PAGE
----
As creatives we typically work with existing materials, with few of us having the facilities and chemical backgrounds to develop our own matter. But in the mid '60s artist De Wain Valentine broke the mold, if you'll pardon the pun, by developing his own resin to cast large-scale pieces.
"Valentine MasKast Resin No. 1300-17" was a high-strength, highly stable polyester that Valentine struck upon after numerous chemical experiments. It allowed him to create large sculptures in a single pour, and he'd use the stuff to eventually create "Gray Column," a free-standing translucent slab that stood 12 feet high. The piece is now on display in L.A.'s Getty Center:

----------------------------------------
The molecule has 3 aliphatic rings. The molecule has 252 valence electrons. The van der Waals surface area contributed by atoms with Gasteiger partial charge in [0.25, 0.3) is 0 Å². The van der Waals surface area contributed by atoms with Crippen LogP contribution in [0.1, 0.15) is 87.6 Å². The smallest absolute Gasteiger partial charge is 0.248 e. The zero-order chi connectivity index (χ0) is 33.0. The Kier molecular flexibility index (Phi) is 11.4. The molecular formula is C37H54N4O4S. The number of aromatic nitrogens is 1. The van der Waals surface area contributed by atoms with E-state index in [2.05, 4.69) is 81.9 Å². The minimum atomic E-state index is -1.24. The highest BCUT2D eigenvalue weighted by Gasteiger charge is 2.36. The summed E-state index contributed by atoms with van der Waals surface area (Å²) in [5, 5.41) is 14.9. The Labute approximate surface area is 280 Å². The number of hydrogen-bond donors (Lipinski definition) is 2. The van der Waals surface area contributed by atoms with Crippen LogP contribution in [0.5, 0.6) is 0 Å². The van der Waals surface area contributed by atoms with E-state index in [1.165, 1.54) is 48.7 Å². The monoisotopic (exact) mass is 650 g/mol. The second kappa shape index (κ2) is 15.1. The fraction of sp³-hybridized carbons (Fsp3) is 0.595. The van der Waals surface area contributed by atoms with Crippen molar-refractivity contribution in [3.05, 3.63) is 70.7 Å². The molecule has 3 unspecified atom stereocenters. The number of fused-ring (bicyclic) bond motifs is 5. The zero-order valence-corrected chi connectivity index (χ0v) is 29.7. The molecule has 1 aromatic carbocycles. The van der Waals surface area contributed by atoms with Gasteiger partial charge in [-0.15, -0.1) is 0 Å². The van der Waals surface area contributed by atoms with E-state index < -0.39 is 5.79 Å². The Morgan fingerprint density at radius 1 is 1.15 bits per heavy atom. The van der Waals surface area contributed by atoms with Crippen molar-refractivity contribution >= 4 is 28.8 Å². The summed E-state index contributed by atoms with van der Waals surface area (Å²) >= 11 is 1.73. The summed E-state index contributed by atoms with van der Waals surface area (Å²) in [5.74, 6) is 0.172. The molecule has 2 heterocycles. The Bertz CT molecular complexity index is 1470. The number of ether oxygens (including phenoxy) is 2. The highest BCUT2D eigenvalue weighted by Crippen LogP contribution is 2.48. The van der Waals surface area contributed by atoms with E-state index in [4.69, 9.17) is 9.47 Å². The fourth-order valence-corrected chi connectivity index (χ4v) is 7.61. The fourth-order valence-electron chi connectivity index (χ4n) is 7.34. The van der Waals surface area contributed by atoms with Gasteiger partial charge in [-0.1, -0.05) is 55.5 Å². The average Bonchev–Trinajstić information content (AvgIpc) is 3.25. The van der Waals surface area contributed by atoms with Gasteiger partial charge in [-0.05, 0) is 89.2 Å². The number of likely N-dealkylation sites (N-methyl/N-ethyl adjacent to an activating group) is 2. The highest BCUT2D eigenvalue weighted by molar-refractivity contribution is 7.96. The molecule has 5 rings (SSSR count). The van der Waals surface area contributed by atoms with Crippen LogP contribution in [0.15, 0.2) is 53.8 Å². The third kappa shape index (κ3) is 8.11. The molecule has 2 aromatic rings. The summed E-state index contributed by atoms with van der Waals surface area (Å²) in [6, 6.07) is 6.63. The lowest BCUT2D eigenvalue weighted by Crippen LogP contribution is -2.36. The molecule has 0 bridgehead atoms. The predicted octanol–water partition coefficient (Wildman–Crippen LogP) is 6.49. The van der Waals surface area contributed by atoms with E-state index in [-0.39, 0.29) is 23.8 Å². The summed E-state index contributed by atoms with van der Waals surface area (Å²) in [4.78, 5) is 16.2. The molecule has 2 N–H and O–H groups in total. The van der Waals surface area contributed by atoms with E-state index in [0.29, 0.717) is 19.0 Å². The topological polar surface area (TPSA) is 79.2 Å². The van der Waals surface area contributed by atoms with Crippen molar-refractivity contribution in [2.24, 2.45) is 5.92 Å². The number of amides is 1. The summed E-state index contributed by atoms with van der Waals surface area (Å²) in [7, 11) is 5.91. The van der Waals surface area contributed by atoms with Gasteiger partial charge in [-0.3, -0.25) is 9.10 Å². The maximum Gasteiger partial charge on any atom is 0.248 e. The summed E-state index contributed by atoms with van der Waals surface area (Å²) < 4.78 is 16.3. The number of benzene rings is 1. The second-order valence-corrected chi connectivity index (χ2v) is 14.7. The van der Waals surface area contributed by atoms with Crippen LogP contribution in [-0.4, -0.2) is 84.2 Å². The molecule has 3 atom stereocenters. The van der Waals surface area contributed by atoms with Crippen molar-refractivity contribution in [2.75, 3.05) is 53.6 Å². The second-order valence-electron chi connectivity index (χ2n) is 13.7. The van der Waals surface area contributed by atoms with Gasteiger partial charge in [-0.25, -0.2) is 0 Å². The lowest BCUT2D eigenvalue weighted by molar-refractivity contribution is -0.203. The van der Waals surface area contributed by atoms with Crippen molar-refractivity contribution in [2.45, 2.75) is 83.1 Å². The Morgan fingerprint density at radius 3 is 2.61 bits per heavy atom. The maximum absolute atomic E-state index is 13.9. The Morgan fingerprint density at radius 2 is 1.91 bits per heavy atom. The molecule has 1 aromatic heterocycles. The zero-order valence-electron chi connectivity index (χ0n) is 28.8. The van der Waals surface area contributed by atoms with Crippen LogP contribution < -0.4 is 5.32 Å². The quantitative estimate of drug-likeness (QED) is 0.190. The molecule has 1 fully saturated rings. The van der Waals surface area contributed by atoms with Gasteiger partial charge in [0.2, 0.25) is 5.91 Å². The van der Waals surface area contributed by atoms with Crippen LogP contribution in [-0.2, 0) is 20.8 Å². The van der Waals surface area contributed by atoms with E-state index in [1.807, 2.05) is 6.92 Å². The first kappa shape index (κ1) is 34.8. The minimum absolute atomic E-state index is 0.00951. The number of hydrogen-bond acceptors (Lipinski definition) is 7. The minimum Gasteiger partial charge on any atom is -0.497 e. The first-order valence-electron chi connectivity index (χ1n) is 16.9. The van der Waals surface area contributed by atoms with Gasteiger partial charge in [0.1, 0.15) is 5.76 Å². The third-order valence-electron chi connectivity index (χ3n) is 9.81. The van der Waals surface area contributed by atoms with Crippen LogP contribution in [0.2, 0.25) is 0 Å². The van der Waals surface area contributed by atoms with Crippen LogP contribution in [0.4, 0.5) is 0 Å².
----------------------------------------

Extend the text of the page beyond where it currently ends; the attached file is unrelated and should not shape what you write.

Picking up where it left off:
Gray Column was one of the largest sculptures De Wain Vealnetine ever cast with polyester resin--the material with which he worked through the 1960s and 1970s to create his dazzling Circles and Columns. This monumental, free-standing slab, measuring 12 feet high and 8 feet wide, will be displayed to the public for the first time. The exhibition From Start to Finish: De Wain Valentine's "Gray Column" tells the story of how this extraordinary piece was made and features preparatory drawings and maquettes, videos documenting the fabrication process, interviews with the artist, and a discussion of the conservation of this sculpture.
For those out of L.A. range, here are a couple of the aforementioned videos:
The exhibition will run through March of next year.